The publication of a conflict statement in the article itself, as well as the submission of the conflict disclosure form, is required for all types of papers. It is not necessarily the case that a monetary relationship with examination support or funding for counseling work is inappropriate.
The following are some examples of potential conflicts of interest that are directly or indirectly related to the research:
Financial competing interests include (but are not limited to):
In addition, interests other than monetary and any funding (non-financial interests) should be declared if they are relevant to readers. Personal relationships or conflicting interests directly or indirectly related to research, as well as professional interests or personal opinions that may impact your research, are examples of these.
Intellectual property, in basic terms, refers to any intangible property that is the result of creativity, such as patents, copyrights, etc. Similarly, this section seeks to know about copyright and patent (licensed patent, pending or issued) and any payment received for intellectual property such as,
All conflict of interest disclosure forms are collected by the corresponding author. It is sufficient for the corresponding author to sign the disclosure form on behalf of all authors in author collaborations when legal agreements for representation allow it. The templates of the form can be found here.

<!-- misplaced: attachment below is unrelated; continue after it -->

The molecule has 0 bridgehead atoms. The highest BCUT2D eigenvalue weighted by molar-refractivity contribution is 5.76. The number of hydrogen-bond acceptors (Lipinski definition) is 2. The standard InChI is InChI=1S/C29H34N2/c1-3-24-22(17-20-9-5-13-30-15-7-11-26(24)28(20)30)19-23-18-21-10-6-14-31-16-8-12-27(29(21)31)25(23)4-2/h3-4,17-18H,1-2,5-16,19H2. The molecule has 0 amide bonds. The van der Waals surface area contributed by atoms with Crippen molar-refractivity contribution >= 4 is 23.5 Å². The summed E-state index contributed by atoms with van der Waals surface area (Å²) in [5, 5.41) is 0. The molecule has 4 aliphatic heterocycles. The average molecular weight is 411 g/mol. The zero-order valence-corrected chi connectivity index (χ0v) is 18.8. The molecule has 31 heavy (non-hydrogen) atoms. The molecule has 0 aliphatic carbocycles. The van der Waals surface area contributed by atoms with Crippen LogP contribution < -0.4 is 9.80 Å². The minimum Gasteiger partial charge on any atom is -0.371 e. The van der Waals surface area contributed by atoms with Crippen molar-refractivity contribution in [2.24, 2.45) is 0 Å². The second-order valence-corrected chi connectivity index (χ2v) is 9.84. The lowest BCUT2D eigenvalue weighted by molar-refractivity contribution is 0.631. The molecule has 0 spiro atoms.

Before the reference list, the corresponding author will include a summary statement in the text of the article that reflects what is reported in the potential conflict of interest disclosure form (s).
All individuals listed as authors must have contributed substantially to the design, performance, analysis, or reporting of the work and are required to indicate their specific contribution. Anyone (individual/company/institution) who has substantially contributed to the study for important intellectual content, or who was involved in the article’s drafting the manuscript or revising must also be acknowledged.